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Crucial Fact

  • His favourite word was particular.

Last in Parliament September 2017, as Liberal MP for Scarborough—Agincourt (Ontario)

Won his last election, in 2015, with 52% of the vote.

Statements in the House

Amendments to Standing Orders June 20th, 2017

Mr. Speaker, I want to thank my hon. friend for her friendship and for a fair question to the government. One of the things requested in the motion at PROC and with respect to the broader request from the opposition parties, which was to require unanimity among the recognized political parties before any changes to the Standing Orders could take place, would have essentially granted a veto to the Conservative Party on matters we were attempting to address from our campaign election platform commitments, which we knew they were opposed to and would like to see, frankly, not take place.

The government was not prepared to grant that request, as it related to the electoral platform commitment, and that is exactly what is reflected in Motion No. 18. We have withdrawn all the other ideas and concepts we wanted to have a discussion on. However, we are committed still to the ones we promised Canadians we would get done. It is unfortunate that the opposition will not be supporting us as we try to move forward.

Amendments to Standing Orders June 20th, 2017

Mr. Speaker, there have been a number of issues in the past, in different governments, including the Mackenzie King government in 1926. At that time, the government of the day did not seek prorogation; it sought to call a new election. The governor general at the time, Lord Byng, refused to do so. From my perspective, what occurred in 2008 was clearly a potentially precedent-setting event.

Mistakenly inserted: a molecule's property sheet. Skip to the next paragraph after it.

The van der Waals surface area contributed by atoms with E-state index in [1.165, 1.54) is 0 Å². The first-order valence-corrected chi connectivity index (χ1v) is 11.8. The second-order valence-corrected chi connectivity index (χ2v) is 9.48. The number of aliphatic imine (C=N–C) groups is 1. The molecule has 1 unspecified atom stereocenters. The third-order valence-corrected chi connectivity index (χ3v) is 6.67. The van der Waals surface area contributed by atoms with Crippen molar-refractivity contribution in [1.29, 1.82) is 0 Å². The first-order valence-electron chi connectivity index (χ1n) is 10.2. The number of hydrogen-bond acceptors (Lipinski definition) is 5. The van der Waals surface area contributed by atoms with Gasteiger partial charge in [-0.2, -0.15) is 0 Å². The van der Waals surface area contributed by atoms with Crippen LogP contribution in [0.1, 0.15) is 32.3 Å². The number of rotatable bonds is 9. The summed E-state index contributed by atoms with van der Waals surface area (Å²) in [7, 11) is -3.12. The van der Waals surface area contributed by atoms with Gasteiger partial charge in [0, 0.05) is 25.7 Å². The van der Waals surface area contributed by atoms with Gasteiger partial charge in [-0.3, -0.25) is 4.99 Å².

I am simply suggesting that there are limits on crown prerogative in the sense that the House cannot override the right of the crown to execute its function. The point of this particular Standing Order change is simply to shed light on the rationale behind a request for prorogation. It would only be controversial when we were dealing with minority Parliaments. In a majority Parliament, that request would almost always be granted as a matter of right, because there would be no potential issue of confidence.

My point is that this particular change would simply allow for light to be shed on the advice that right now is confidential between the prime minister of the day and the governor general. I recognize that the governor general would have the absolute right to make whatever decision he or she ultimately decided with respect to that particular request.

Amendments to Standing Orders June 20th, 2017

Mr. Speaker, last week some individuals implied that the speech I gave last week might have been my last speech. I want to disabuse them of that thought, because I am standing here today. However, in the same speech I had indicated I was not sure whether I would have the opportunity for many more 20-minute slots. Today, in that case, I will leave some ongoing confusion. I only have a 10-minute slot today because it is my intention to split my time with the hon. member for Laurentides—Labelle.